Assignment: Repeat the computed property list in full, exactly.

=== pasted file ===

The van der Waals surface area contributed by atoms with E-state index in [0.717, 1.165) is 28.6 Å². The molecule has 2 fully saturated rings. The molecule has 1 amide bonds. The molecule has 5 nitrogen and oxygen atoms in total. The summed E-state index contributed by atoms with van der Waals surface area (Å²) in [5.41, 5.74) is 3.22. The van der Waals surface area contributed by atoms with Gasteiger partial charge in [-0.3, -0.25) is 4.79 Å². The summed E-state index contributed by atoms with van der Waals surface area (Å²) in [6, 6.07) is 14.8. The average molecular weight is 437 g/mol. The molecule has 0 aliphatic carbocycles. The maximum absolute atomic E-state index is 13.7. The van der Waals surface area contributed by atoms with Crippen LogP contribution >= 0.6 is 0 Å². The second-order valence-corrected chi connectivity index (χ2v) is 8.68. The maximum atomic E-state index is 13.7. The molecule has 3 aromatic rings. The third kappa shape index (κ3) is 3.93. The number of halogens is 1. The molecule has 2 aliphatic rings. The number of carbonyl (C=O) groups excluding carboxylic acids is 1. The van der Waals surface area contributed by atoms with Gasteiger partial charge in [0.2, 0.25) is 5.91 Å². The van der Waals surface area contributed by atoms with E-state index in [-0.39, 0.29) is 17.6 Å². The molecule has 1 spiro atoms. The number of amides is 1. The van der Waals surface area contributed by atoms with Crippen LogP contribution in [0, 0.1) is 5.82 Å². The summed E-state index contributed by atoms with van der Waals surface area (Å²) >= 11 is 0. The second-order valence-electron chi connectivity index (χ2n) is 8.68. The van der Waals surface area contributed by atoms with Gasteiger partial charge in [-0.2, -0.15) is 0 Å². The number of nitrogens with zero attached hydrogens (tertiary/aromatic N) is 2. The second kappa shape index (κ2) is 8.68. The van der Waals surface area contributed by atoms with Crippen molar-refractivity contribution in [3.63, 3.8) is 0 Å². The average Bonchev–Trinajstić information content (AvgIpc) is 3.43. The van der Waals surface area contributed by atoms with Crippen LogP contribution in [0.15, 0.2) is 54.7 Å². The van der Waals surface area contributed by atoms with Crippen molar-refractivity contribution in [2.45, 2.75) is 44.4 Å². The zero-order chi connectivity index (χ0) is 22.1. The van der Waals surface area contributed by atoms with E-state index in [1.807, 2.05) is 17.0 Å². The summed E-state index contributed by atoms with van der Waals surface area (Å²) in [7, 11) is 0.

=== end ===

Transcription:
The van der Waals surface area contributed by atoms with E-state index in [0.717, 1.165) is 28.6 Å². The molecule has 2 fully saturated rings. The molecule has 1 amide bonds. The molecule has 5 nitrogen and oxygen atoms in total. The summed E-state index contributed by atoms with van der Waals surface area (Å²) in [5.41, 5.74) is 3.22. The van der Waals surface area contributed by atoms with Gasteiger partial charge in [-0.3, -0.25) is 4.79 Å². The summed E-state index contributed by atoms with van der Waals surface area (Å²) in [6, 6.07) is 14.8. The average molecular weight is 437 g/mol. The molecule has 0 aliphatic carbocycles. The maximum absolute atomic E-state index is 13.7. The van der Waals surface area contributed by atoms with Crippen LogP contribution >= 0.6 is 0 Å². The second-order valence-corrected chi connectivity index (χ2v) is 8.68. The maximum atomic E-state index is 13.7. The molecule has 3 aromatic rings. The third kappa shape index (κ3) is 3.93. The number of halogens is 1. The molecule has 2 aliphatic rings. The number of carbonyl (C=O) groups excluding carboxylic acids is 1. The van der Waals surface area contributed by atoms with Gasteiger partial charge in [0.2, 0.25) is 5.91 Å². The van der Waals surface area contributed by atoms with E-state index in [-0.39, 0.29) is 17.6 Å². The molecule has 1 spiro atoms. The number of amides is 1. The van der Waals surface area contributed by atoms with Crippen LogP contribution in [0, 0.1) is 5.82 Å². The summed E-state index contributed by atoms with van der Waals surface area (Å²) >= 11 is 0. The second-order valence-electron chi connectivity index (χ2n) is 8.68. The van der Waals surface area contributed by atoms with Gasteiger partial charge in [-0.2, -0.15) is 0 Å². The number of nitrogens with zero attached hydrogens (tertiary/aromatic N) is 2. The second kappa shape index (κ2) is 8.68. The van der Waals surface area contributed by atoms with Crippen molar-refractivity contribution in [3.63, 3.8) is 0 Å². The average Bonchev–Trinajstić information content (AvgIpc) is 3.43. The van der Waals surface area contributed by atoms with Crippen LogP contribution in [0.15, 0.2) is 54.7 Å². The van der Waals surface area contributed by atoms with Crippen molar-refractivity contribution in [2.45, 2.75) is 44.4 Å². The zero-order chi connectivity index (χ0) is 22.1. The van der Waals surface area contributed by atoms with E-state index in [1.807, 2.05) is 17.0 Å². The summed E-state index contributed by atoms with van der Waals surface area (Å²) in [7, 11) is 0.